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Texas Talent XVI at Craighead Green


by Gail Sachson 31 Jul 2009

Guest blogger Gail Sachson , MFA, owns Ask Me About Art offering lectures, tours, program planning and consultation. She is Vice-Chair of the Cultural Affairs Commission and a member of the Public Art Committee. Maybe it’s the deep introspection one succumbs to during times of economic stress. Maybe it’s the stress itself. Maybe it’s youthful […]

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powdered

Timothy Harding's "Powdered Graphite 2"

Guest blogger Gail Sachson , MFA, owns Ask Me About Art offering lectures, tours, program planning and consultation. She is Vice-Chair of the Cultural Affairs Commission and a member of the Public Art Committee.

iftp4

Lois Giesler's "IFTP 4"

Maybe it’s the deep introspection one succumbs to during times of economic stress. Maybe it’s the stress itself. Maybe it’s youthful exuberance. Most probably it’s the juror, Charissa Terranova, Assistant Professor of Aesthetic Studies at UTD and Director of Centraltrak. Whatever the reasons, this year’s New Texas Talent show at Craighead-Green Gallery is zestier, riskier and stronger than I can remember in its 16 year history. Certainly the submissions are much more experimental than the hundreds of pieces I looked at when I juried about four years ago.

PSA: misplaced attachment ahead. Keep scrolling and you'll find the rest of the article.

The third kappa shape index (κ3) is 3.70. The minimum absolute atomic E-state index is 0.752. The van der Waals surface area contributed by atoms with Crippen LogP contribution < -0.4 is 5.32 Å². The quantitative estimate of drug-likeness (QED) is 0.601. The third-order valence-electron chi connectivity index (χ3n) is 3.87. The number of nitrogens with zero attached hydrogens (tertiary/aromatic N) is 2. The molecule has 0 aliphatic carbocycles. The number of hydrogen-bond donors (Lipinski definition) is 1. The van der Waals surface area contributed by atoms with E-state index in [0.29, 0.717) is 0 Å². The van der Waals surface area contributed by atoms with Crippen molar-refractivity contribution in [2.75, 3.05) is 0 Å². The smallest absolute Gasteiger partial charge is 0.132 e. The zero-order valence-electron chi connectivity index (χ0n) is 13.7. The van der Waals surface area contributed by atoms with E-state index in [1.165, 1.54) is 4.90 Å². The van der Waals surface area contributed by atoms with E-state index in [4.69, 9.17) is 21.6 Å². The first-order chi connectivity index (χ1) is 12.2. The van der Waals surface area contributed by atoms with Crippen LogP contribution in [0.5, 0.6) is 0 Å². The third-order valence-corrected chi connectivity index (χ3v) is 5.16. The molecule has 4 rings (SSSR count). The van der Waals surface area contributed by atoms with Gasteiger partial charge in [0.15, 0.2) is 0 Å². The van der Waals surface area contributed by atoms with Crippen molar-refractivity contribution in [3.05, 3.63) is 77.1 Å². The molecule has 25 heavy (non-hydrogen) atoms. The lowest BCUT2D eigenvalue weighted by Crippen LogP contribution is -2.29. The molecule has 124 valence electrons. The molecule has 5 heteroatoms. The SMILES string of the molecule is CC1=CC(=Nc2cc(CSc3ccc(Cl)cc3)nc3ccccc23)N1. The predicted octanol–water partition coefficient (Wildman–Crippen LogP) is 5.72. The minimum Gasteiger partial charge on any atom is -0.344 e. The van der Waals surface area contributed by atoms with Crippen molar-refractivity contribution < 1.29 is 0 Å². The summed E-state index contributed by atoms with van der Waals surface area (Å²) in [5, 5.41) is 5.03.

This year, 43 works – paintings, sculpture, photography and installations – were chosen from 1,200 jpegs from 370 artists. If  the show were to have a theme, it could possibly be “Playing with Space,” for much of the work seems to ooze out of its container, scale the walls, hug the floor or lunge at you. But it’s not an angry show. It is more about manipulation, construction and installation of traditional materials, seen in a new way.

hydra

"Hydra," by Janet Morrow

Timothy Harding explores the nuances of paper (top). He weaves and winds gessoed paper into what appears as a living, breathing organism. The powdered graphite marks, showing evidence of fingerprints and shoe prints, insist we recognize the manipulation process.

Janet Morrow’s red organza work Hydra, waffles in the wind, er, the air conditioning. But it too seems alive. We avoid walking into it at the same time we want to caress it.

Even the two dimensional painting  of a falling figure by Lois Giesler upsets our equilibrium and leaves us unsteady.

Michael Christopher seems to ask us to join in and tempts us to rearrange  the  stack of paper cubes he has constructed that play with the space.  Better ask permission.

The entire show can be viewed online at www.craigheadgreen.com. Texas Talent XVI will be on exhibit until September 5.

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